Still another way to separate the effects of strain and temperature is disclosed in U.S. Pat. No. 5,591,965 to Udd, the complete disclosure of which is fully incorporated by reference herein. The '965 patent teaches the use of a pair of gratings written in substantially the same location in a birefringent fiber. When a birefringent fiber is provided with a grating, two spectral peaks are produced (one for each polarization axis) and temperature and longitudinal strain changes affect the peak to peak separation as well as the wavelength shift of the peaks. As taught in the '965 patent, a birefringent fiber provided with two spectrally separated gratings produces four spectral outputs (peaks). Spectral detectors such as Fabry-Perot etalons coupled to the fiber detect the four spectral outputs. The spectral outputs are analyzed and four equations are solved to determine both the temperature and the strain effects on the fiber.
While neither '995 nor the '965 patent specifically refers to pressure sensors, it has been demonstrated that an ultrahigh hydrostatic pressure induces fractional changes in the physical length of a fiber optic and thus induces a fractional change in the Bragg wavelength of a grating incorporated in the fiber core. For example, M. G. Xu et al., Optical In-Fibre Grating High Pressure Sensor, Electron. Lett., Vol. 29, No. 4, pp. 398-399 (1993), demonstrates how a fiber optic Bragg grating sensor can be used to measure very high pressure. In particular, the Xu et al. paper demonstrates a simple in-fiber grating sensor which exhibits a linear Bragg wavelength shift of 3.04×10−3 mm/MPa. The authors specifically state that far more compensation for the effects of temperature is necessary for their sensor to be valuable and that the real advantage of their sensor is only evident at ultrahigh pressure.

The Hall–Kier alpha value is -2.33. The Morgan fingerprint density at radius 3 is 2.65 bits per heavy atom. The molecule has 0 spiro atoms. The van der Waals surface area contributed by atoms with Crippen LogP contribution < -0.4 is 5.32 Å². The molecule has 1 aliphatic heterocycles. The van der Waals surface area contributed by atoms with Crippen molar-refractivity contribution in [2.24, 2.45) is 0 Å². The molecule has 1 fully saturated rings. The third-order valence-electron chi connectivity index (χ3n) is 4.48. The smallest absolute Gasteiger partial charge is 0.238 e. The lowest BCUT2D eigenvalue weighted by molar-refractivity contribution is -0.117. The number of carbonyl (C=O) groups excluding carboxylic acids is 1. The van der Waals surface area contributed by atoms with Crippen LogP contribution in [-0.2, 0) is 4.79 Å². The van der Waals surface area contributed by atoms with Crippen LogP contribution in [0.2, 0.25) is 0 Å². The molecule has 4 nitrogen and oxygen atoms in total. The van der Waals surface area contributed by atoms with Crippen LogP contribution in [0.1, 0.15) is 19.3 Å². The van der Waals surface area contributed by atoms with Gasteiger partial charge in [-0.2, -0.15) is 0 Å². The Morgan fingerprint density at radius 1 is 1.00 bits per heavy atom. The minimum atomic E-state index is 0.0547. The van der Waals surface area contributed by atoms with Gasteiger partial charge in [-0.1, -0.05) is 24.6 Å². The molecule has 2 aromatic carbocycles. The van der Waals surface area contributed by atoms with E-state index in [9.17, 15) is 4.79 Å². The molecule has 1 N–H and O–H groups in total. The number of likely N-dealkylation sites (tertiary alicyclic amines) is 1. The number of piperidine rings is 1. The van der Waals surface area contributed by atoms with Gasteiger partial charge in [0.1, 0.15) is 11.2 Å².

3. Related Inventions
Parent application Ser. No. 08/707,861, entitled “Transverse Strain Measurements Using Fiber Optic Gratings Based Sensors”, filed Sep. 9, 1996, now U.S. Pat. No. 5,828,059 discloses a system and method for sensing the application of transverse stress to an optical fiber having an optical grating in its core. When the fiber is coupled to a light source and the optical grating is transversely stressed, the grating produces a reflection or transmission that has two peaks (or two minimums) in its frequency spectrum and the spectral spacing between the peaks (or minimums) is indicative of the transverse force applied to the fiber. The spectral spacing between the peaks (or minimums) is substantially unaffected by temperature. In addition, the spectral location of the two peaks (or minimums) can be used to calculate the temperature of the grating. Optical fibers with multiple gratings are also disclosed wherein simultaneous measurements of temperature and pressure may be made at different locations along the length of a fiber. According to one embodiment, fiber gratings are written into circularly symmetric single mode optical fiber. The advantages of this embodiment is that low cost telecommunications grade optical fiber can be used and the symmetry of the fiber results in transverse sensitivity which is independent of the loading direction. A disadvantage of this embodiment is that for small transverse loads, the peak to peak separation may be extremely difficult to measure as the peaks may be buried in noise.
Parent application Ser. No. 08/888,566, entitled “Fiber Optic Pressure Transducer and Pressure Sensing Systems filed Jul. 7, 1997, now U.S. Pat. No. 5,841,131 discloses a fiber optic pressure transducer having enhanced resolution and dynamic range which includes a fiber optic core having one or more gratings written onto it, a birefringence structure for enhancing the birefringence of the core, and a structure for converting isotropic pressure forces to anisotropic forces on the fiber core. Several different embodiments of prestressing structure are disclosed (both extrinsic and intrinsic). Several different embodiments of structure (both extrinsic and intrinsic) for converting isotropic pressure to anisotropic pressure are also disclosed.
While many advances have been made in improving fiber optic sensors, the sensitivity and dynamic range of strain and particularly pressure sensors is still limited to resolving relatively large changes in relatively large forces.